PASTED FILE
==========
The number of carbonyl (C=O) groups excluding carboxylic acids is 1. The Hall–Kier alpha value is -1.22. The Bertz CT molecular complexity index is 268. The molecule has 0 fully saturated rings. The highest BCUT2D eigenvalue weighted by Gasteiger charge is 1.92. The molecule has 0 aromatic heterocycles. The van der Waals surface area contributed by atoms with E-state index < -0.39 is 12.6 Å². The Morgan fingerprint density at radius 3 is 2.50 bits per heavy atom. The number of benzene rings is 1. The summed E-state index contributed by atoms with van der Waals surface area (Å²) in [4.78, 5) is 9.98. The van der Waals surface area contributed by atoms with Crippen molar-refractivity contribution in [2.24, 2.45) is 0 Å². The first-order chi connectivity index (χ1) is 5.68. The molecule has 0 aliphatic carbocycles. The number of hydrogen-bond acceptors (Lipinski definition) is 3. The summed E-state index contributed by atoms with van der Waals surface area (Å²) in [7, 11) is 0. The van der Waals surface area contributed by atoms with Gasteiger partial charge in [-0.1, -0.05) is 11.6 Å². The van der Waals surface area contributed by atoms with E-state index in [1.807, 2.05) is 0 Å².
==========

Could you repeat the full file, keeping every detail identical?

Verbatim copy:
The number of carbonyl (C=O) groups excluding carboxylic acids is 1. The Hall–Kier alpha value is -1.22. The Bertz CT molecular complexity index is 268. The molecule has 0 fully saturated rings. The highest BCUT2D eigenvalue weighted by Gasteiger charge is 1.92. The molecule has 0 aromatic heterocycles. The van der Waals surface area contributed by atoms with E-state index < -0.39 is 12.6 Å². The Morgan fingerprint density at radius 3 is 2.50 bits per heavy atom. The number of benzene rings is 1. The summed E-state index contributed by atoms with van der Waals surface area (Å²) in [4.78, 5) is 9.98. The van der Waals surface area contributed by atoms with Crippen molar-refractivity contribution in [2.24, 2.45) is 0 Å². The first-order chi connectivity index (χ1) is 5.68. The molecule has 0 aliphatic carbocycles. The number of hydrogen-bond acceptors (Lipinski definition) is 3. The summed E-state index contributed by atoms with van der Waals surface area (Å²) in [7, 11) is 0. The van der Waals surface area contributed by atoms with Gasteiger partial charge in [-0.1, -0.05) is 11.6 Å². The van der Waals surface area contributed by atoms with E-state index in [1.807, 2.05) is 0 Å².